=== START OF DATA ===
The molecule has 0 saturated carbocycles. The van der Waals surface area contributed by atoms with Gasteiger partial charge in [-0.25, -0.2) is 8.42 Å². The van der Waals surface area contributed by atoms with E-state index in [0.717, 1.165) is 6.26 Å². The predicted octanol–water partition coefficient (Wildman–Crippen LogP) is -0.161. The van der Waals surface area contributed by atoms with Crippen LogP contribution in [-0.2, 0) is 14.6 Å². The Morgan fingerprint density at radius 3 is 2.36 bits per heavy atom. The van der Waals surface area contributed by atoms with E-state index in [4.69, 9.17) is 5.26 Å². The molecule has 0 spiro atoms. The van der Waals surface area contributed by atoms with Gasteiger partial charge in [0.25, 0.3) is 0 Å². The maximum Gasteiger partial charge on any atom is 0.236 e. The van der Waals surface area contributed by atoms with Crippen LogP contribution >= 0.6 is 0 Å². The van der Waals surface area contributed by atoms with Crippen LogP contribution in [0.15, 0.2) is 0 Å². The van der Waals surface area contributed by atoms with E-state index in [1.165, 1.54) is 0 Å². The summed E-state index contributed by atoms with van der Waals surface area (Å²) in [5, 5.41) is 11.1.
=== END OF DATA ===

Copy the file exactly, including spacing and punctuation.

The molecule has 0 saturated carbocycles. The van der Waals surface area contributed by atoms with Gasteiger partial charge in [-0.25, -0.2) is 8.42 Å². The van der Waals surface area contributed by atoms with E-state index in [0.717, 1.165) is 6.26 Å². The predicted octanol–water partition coefficient (Wildman–Crippen LogP) is -0.161. The van der Waals surface area contributed by atoms with Crippen LogP contribution in [-0.2, 0) is 14.6 Å². The Morgan fingerprint density at radius 3 is 2.36 bits per heavy atom. The van der Waals surface area contributed by atoms with E-state index in [4.69, 9.17) is 5.26 Å². The molecule has 0 spiro atoms. The van der Waals surface area contributed by atoms with Gasteiger partial charge in [0.25, 0.3) is 0 Å². The maximum Gasteiger partial charge on any atom is 0.236 e. The van der Waals surface area contributed by atoms with Crippen LogP contribution >= 0.6 is 0 Å². The van der Waals surface area contributed by atoms with Crippen LogP contribution in [0.15, 0.2) is 0 Å². The van der Waals surface area contributed by atoms with E-state index in [1.165, 1.54) is 0 Å². The summed E-state index contributed by atoms with van der Waals surface area (Å²) in [5, 5.41) is 11.1.